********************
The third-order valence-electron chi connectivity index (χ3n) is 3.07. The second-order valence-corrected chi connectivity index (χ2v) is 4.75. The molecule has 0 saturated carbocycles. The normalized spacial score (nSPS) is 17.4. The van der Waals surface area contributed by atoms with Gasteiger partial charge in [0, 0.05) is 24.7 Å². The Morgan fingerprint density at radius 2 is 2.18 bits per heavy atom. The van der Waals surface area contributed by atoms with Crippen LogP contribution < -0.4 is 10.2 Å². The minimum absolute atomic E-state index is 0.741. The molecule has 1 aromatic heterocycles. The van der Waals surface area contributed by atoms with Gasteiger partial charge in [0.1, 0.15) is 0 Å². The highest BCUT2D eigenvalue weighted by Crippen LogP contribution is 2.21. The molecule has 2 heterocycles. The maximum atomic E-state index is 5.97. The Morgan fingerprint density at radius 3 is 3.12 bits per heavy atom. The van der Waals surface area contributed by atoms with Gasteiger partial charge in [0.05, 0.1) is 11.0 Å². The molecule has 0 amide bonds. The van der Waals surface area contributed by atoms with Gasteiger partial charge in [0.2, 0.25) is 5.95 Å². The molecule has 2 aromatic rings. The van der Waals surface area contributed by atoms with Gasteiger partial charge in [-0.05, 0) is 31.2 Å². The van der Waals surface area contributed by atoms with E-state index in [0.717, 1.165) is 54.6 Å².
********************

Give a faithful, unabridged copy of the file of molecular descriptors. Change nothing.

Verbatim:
The third-order valence-electron chi connectivity index (χ3n) is 3.07. The second-order valence-corrected chi connectivity index (χ2v) is 4.75. The molecule has 0 saturated carbocycles. The normalized spacial score (nSPS) is 17.4. The van der Waals surface area contributed by atoms with Gasteiger partial charge in [0, 0.05) is 24.7 Å². The Morgan fingerprint density at radius 2 is 2.18 bits per heavy atom. The van der Waals surface area contributed by atoms with Crippen LogP contribution < -0.4 is 10.2 Å². The minimum absolute atomic E-state index is 0.741. The molecule has 1 aromatic heterocycles. The van der Waals surface area contributed by atoms with Gasteiger partial charge in [0.1, 0.15) is 0 Å². The highest BCUT2D eigenvalue weighted by Crippen LogP contribution is 2.21. The molecule has 2 heterocycles. The maximum atomic E-state index is 5.97. The Morgan fingerprint density at radius 3 is 3.12 bits per heavy atom. The van der Waals surface area contributed by atoms with Gasteiger partial charge in [0.05, 0.1) is 11.0 Å². The molecule has 0 amide bonds. The van der Waals surface area contributed by atoms with Gasteiger partial charge in [0.2, 0.25) is 5.95 Å². The molecule has 2 aromatic rings. The van der Waals surface area contributed by atoms with Gasteiger partial charge in [-0.05, 0) is 31.2 Å². The van der Waals surface area contributed by atoms with E-state index in [0.717, 1.165) is 54.6 Å².